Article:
IRENA’s mission is to support the transition to a future based primarily on renewable energy and to assist countries to identify, map out, design and implement the best route to that destination. We must address global challenges while ensuring the progress and protection of countries that have contributed least to the present problems but experience their impacts most severely. For developing nations, success in IRENA’s mandate holds the promise of sustainable development via energy access: access both for basic needs and to catalyze economies with enormous untapped potential. For developed nations, health and environmental concerns will be addressed and crucial energy security concerns alleviated. With improved energy security, we can also look forward to a more stable and peaceful world.

To fulfill our vision, IRENA must become the global authority on renewable energy. Achieving that, in the context of evolving technologies, a continuously growing energy industry, rising global energy demand and a rapidly changing international environment, will require persistent application and continuous effort. It will require the engagement of, and close collaboration with, the plethora of institutions and organisations already working on renewable energy and related fields, with IRENA representing the global focal point for the knowledge generated. Within this remit, I believe that the private sector has a crucial role to play and IRENA will work in close collaboration with leading industry actors to ensure that innovative technology can be quickly disseminated and adopted by member States, underpinning corporate initiative with political will.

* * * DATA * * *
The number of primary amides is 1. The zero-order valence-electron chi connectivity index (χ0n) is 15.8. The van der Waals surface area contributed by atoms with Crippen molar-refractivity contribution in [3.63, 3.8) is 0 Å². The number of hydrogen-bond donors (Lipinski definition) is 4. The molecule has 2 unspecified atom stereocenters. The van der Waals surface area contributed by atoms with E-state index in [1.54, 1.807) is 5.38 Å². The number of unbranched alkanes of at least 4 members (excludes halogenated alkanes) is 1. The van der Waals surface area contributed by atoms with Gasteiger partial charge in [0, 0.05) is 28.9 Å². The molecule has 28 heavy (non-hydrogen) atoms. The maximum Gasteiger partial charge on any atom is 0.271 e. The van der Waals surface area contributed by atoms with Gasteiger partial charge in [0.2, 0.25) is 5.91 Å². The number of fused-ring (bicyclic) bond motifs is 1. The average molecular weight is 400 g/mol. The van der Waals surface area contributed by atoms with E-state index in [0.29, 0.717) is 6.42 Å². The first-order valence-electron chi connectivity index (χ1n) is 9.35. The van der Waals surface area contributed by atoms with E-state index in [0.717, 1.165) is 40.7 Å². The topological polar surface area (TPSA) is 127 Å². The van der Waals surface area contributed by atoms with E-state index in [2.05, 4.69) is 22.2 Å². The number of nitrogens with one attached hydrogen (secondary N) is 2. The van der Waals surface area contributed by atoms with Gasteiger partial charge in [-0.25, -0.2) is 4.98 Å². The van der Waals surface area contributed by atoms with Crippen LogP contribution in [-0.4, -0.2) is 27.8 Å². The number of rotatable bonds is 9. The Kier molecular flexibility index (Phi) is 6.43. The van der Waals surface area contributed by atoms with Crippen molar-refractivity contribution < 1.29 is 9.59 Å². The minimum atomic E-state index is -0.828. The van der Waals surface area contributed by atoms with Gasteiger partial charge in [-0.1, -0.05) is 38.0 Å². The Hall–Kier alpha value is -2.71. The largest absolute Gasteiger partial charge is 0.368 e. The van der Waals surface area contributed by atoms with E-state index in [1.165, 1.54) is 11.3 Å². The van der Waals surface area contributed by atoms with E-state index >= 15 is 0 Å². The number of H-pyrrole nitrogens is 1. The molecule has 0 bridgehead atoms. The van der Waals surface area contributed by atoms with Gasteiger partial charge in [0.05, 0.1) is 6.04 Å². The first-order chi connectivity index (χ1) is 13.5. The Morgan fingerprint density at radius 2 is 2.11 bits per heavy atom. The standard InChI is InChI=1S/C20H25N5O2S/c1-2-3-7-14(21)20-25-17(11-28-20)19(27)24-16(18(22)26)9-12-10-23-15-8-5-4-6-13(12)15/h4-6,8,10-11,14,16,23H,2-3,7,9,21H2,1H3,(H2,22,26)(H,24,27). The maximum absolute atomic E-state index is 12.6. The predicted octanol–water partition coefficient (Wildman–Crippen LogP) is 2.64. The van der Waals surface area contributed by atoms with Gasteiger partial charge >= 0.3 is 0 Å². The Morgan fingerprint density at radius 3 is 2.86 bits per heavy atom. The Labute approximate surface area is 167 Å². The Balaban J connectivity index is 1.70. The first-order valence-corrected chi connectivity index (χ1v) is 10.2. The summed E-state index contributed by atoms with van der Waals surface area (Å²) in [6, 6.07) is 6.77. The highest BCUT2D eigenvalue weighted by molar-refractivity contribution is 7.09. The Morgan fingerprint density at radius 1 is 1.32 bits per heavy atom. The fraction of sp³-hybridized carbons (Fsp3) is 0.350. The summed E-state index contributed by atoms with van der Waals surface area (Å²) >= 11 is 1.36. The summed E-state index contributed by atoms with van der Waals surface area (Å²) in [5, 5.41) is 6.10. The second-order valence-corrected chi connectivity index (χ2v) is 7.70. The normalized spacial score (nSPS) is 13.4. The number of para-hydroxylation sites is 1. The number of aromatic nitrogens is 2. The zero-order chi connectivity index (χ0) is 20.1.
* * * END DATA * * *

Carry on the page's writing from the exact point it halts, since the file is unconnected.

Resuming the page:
IRENA’s work programme for 2011 incorporates action on three key fronts: First, the knowledge management and technology sub-programme designated to facilitate an increased role for renewable energy; Second, the policy advisory services and capacity building sub-programme that will encourage an enabling environment for renewables. And third, under the innovation and technology sub-programme, we will create a framework for technology support, work of cost reduction potentials and the wider use of standards. All of these will contribute to accelerating uptake of renewables.